From Middle English tonge, tunge, tung, from Old English tunge, from Proto-Germanic *tungǭ (“tongue”) (compare West Frisian tonge, Dutch tong, German Zunge, Danish tunge, Swedish tunga), from Proto-Indo-European *dn̥ǵʰwéh₂s (compare Irish teanga, Latin lingua, Tocharian A/B käntu/kantwo, Lithuanian liežùvis, Polish język 'language, tongue', Armenian լեզու (lezu), Sanskrit जिह्वा (jihvā́)).
- tounge (obsolete, now considered a misspelling); tung (informal/eye dialect); tong, tonge, toong, toongue, toung, toungue, tunge (all obsolete)
- (Received Pronunciation, US, Canada) IPA(key): /tʌŋ/
- (UK, Northern) IPA(key): /tʊŋ/
- (UK, Manchester) IPA(key): /tɒŋɡ/, /tʊŋɡ/
Audio (US) (file)
Audio (UK) (file)
- Rhymes: -ʌŋ
tongue (plural tongues)
- The flexible muscular organ in the mouth that is used to move food around, for tasting and that is moved into various positions to modify the flow of air from the lungs in order to produce different sounds in speech.
- Any similar organ, such as the lingual ribbon, or odontophore, of a mollusk; the proboscis of a moth or butterfly; or the lingua of an insect.
- (metonymically) A language.
- He was speaking in his native tongue.
- The poem was written in her native tongue.
- The power of articulate utterance; speech generally.
- parrots imitating human tongue
- (obsolete) Discourse; fluency of speech or expression.
- Much tongue and much judgment seldom go together.
- (obsolete) Honourable discourse; eulogy.
- Beaumont and Fletcher
- She was born noble; let that title find her a private grave, but neither tongue nor honour.
- Beaumont and Fletcher
- (religion, often in the plural) Glossolalia.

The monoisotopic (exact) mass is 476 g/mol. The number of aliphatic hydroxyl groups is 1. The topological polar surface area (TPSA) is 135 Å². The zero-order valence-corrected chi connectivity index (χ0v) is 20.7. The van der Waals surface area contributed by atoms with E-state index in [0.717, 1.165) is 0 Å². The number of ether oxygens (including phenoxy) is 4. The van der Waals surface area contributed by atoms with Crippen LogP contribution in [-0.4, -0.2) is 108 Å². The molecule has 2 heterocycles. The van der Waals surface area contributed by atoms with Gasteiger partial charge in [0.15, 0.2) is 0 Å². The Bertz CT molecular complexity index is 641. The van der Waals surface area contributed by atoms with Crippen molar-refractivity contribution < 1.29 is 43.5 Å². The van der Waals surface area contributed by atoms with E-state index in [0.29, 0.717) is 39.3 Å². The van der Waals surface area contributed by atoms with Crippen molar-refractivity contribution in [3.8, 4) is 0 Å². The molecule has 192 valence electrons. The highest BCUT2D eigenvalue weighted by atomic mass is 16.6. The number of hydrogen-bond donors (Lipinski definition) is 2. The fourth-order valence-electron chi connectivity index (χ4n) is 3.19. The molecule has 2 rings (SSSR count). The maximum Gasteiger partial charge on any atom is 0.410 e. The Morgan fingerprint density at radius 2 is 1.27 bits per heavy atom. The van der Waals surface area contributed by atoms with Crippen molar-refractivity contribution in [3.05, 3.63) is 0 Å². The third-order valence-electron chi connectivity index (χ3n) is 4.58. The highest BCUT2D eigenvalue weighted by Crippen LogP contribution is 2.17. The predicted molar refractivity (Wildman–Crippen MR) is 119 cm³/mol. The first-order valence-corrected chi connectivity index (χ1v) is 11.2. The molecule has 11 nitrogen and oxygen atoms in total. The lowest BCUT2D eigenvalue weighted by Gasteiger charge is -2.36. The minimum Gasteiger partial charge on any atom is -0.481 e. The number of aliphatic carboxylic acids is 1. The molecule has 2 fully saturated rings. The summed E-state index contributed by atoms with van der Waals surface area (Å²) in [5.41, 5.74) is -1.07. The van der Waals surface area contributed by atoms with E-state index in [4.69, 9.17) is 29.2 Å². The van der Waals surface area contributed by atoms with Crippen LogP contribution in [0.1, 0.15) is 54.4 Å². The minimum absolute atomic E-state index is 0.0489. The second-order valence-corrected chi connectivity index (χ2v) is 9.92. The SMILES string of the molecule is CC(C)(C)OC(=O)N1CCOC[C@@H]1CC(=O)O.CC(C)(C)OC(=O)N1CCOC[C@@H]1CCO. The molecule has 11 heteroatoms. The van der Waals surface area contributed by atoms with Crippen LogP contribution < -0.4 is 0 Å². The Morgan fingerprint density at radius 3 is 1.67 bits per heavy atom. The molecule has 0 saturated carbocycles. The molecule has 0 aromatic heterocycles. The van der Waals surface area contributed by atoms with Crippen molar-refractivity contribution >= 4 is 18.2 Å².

- In a shoe, the flap of material that goes between the laces and the foot, so called because it resembles a tongue in the mouth.
- Any large or long physical protrusion on an automotive or machine part or any other part that fits into a long groove on another part.
- A projection, or slender appendage or fixture.
- A long, narrow strip of land, projecting from the mainland into a sea or lake.
- The pole of a vehicle; especially, the pole of an ox cart, to the end of which the oxen are yoked.
- The clapper of a bell.
- (figuratively) An individual point of flame from a fire.
1895, H. G. Wells, chapter XI, in The Time Machine:
- Now, in this decadent age the art of fire-making had been altogether forgotten on the earth. The red tongues that went licking up my heap of wood were an altogether new and strange thing to Weena.
- A small sole (type of fish).
- (nautical) A short piece of rope spliced into the upper part of standing backstays, etc.; also, the upper main piece of a mast composed of several pieces.
- (music) A reed.
- Maori: teremū
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- (music, transitive, intransitive) On a wind instrument, to articulate a note by starting the air with a tap of the tongue, as though by speaking a 'd' or 't' sound (alveolar plosive).
- Playing wind instruments involves tonguing on the reed or mouthpiece.
- (slang) To manipulate with the tongue, as in kissing or oral sex.
- To protrude in relatively long, narrow sections.
- a soil horizon that tongues into clay
- To join by means of a tongue and groove.
- to tongue boards together
- (intransitive, obsolete) To talk; to prate.
- (Can we find and add a quotation of Dryden to this entry?)
- (transitive, obsolete) To speak; to utter.
- such stuff as madmen tongue
- (transitive, obsolete) To chide; to scold.
- How might she tongue me.
- beef tongue
- cat got someone's tongue
- civil tongue
- double tonguing
- forked tongue
- give tongue, give tongue to
- hold one's tongue
- law of the tongue
- mother tongue
- native tongue
- roll off the tongue
- sharp tongue
- silver tongue
- speak in tongues
- stick one's tongue out
- tongue and groove
- tongue depressor
- tongue in cheek
- tongue lashing